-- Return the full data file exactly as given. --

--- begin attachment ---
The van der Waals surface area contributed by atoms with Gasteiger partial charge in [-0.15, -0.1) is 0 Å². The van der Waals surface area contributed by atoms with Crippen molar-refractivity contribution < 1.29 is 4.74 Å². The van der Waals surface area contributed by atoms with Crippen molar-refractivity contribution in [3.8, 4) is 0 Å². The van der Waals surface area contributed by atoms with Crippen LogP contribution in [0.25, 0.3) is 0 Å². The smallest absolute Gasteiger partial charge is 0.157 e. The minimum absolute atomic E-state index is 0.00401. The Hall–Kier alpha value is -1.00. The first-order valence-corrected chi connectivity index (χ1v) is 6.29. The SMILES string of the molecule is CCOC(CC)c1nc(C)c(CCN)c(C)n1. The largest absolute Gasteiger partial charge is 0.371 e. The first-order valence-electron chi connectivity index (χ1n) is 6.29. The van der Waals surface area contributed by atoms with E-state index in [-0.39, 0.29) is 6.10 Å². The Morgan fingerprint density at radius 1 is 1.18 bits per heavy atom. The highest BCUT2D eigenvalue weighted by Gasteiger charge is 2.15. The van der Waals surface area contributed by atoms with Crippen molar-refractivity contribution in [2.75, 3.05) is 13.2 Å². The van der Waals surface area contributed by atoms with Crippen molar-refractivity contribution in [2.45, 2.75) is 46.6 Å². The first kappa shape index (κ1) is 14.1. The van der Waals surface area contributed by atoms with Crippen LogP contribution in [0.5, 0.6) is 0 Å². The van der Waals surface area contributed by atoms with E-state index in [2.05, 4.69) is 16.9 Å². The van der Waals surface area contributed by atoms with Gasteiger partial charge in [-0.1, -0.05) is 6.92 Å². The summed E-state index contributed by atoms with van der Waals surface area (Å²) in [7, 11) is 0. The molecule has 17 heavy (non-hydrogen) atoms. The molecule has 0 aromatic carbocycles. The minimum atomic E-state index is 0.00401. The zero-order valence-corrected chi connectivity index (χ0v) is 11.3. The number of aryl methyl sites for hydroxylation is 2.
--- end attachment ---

The van der Waals surface area contributed by atoms with Gasteiger partial charge in [-0.15, -0.1) is 0 Å². The van der Waals surface area contributed by atoms with Crippen molar-refractivity contribution < 1.29 is 4.74 Å². The van der Waals surface area contributed by atoms with Crippen molar-refractivity contribution in [3.8, 4) is 0 Å². The van der Waals surface area contributed by atoms with Crippen LogP contribution in [0.25, 0.3) is 0 Å². The smallest absolute Gasteiger partial charge is 0.157 e. The minimum absolute atomic E-state index is 0.00401. The Hall–Kier alpha value is -1.00. The first-order valence-corrected chi connectivity index (χ1v) is 6.29. The SMILES string of the molecule is CCOC(CC)c1nc(C)c(CCN)c(C)n1. The largest absolute Gasteiger partial charge is 0.371 e. The first-order valence-electron chi connectivity index (χ1n) is 6.29. The van der Waals surface area contributed by atoms with E-state index in [-0.39, 0.29) is 6.10 Å². The Morgan fingerprint density at radius 1 is 1.18 bits per heavy atom. The highest BCUT2D eigenvalue weighted by Gasteiger charge is 2.15. The van der Waals surface area contributed by atoms with Crippen molar-refractivity contribution in [2.75, 3.05) is 13.2 Å². The van der Waals surface area contributed by atoms with Crippen molar-refractivity contribution in [2.45, 2.75) is 46.6 Å². The first kappa shape index (κ1) is 14.1. The van der Waals surface area contributed by atoms with Crippen LogP contribution in [0.5, 0.6) is 0 Å². The van der Waals surface area contributed by atoms with E-state index in [2.05, 4.69) is 16.9 Å². The van der Waals surface area contributed by atoms with Gasteiger partial charge in [-0.1, -0.05) is 6.92 Å². The summed E-state index contributed by atoms with van der Waals surface area (Å²) in [7, 11) is 0. The molecule has 17 heavy (non-hydrogen) atoms. The molecule has 0 aromatic carbocycles. The minimum atomic E-state index is 0.00401. The zero-order valence-corrected chi connectivity index (χ0v) is 11.3. The number of aryl methyl sites for hydroxylation is 2.